by Julia Feerrar
Do you ever daydream about your future professional life? Do you imagine yourself as a high-powered librarian, answering thoughtful reference questions or maybe cataloging rare and beautiful documents? Initiating programs that bridge the digital divide or solve access and licensing issues? I know I do.
But here’s the thing: although I have big plans and aspirations, I recognize that life as an information professional isn’t always going to be the glamorous montage of my dreams. Example: I started working at the reference desk in an undergraduate library a few months ago and quickly discovered that I would spend much of my time assisting patrons with printing and scanning. Clearing jams, replacing toner and paper, explaining policies, walking patrons through the process…not the most exciting part of patron interactions, but a useful and necessary service. I’m sure there are plenty of ‘printing and scanning’ equivalents in other areas of librarianship, library school, and in all professions, for that matter. So, how do we deal? Can we ‘hack’ the mundane aspects of work and school?
In my reference class we’ve talked about “teachable moments”—points at which learning becomes possible or easier—when working with patrons and I think we can identify teachable moments for ourselves as well (as cheesy as that may be). Hacking everyday tasks like printing and scanning requires an attitude adjustment—that is, a willingness to see the skills you’re developing as useful and more broadly transferable. If I stop and think about it, I can see that dealing with printers and scanners every day has given me an opportunity to learn some pretty important skills: asking patrons lots of questions in order to find the source of their problem, taking the initiative to offer help, and becoming more comfortable troubleshooting with an audience (e.g. a line of ten undergrads anxiously waiting to print before their classes). I wouldn’t say that I look forward to printer misbehavior, but I can appreciate the learning opportunity.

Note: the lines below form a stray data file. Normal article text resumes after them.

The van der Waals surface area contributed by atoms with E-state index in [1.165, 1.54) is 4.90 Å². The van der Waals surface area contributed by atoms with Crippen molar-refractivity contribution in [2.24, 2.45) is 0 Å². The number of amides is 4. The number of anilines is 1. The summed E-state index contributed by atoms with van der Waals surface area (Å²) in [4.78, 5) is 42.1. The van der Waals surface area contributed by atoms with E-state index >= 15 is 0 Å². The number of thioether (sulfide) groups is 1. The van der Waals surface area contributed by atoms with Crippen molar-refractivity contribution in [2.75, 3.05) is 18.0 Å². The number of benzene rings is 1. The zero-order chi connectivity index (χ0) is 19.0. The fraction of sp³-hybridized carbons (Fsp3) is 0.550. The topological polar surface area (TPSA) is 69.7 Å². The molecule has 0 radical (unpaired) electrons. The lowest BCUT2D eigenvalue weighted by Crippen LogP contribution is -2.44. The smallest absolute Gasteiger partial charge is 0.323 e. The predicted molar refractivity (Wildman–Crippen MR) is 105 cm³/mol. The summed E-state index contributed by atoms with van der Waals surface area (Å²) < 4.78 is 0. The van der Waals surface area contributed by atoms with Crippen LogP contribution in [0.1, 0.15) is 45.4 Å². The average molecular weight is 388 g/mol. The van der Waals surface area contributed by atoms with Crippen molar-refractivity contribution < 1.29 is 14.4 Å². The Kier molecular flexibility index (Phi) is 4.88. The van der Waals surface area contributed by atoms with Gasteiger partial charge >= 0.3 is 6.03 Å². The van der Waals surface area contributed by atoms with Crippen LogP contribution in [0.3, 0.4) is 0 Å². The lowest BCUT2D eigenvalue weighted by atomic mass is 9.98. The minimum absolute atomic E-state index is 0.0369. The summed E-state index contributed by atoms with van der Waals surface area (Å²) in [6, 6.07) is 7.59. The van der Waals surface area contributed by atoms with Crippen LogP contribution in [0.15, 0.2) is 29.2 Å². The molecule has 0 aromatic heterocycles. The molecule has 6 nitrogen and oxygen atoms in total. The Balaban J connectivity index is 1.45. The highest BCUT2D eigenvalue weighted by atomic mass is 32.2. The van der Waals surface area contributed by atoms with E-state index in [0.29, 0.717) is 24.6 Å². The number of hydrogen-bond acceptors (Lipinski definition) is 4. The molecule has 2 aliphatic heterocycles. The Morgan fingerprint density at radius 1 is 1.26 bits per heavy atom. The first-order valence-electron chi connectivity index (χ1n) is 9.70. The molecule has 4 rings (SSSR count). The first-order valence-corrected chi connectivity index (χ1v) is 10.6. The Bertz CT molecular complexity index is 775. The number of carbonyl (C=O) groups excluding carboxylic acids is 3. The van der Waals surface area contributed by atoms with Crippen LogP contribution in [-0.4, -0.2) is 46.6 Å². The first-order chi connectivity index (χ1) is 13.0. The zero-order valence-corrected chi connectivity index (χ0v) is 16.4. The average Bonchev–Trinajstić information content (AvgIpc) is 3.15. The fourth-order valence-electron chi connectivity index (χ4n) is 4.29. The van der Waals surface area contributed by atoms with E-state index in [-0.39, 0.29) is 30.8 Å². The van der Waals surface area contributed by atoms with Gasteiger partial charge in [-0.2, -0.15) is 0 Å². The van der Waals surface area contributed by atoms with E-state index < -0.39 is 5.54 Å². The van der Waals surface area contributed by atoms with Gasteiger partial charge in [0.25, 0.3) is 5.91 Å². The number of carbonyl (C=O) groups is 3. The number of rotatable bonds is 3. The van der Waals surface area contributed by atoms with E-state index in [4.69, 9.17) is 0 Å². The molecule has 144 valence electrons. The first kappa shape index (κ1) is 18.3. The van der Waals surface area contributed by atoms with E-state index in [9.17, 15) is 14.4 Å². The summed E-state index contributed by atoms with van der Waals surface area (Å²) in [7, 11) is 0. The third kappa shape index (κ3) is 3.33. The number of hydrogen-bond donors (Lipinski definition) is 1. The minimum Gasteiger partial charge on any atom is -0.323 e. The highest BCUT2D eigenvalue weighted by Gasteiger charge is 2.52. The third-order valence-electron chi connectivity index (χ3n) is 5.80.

Sometimes we need to do boring, tedious things. Sometimes elements of our classes or work experience may not be what we initially imagined, but that doesn’t mean that they aren’t useful. For me, hacking library school is largely about putting in the effort and taking a little extra mental energy to draw connections where they may not be obvious or easy.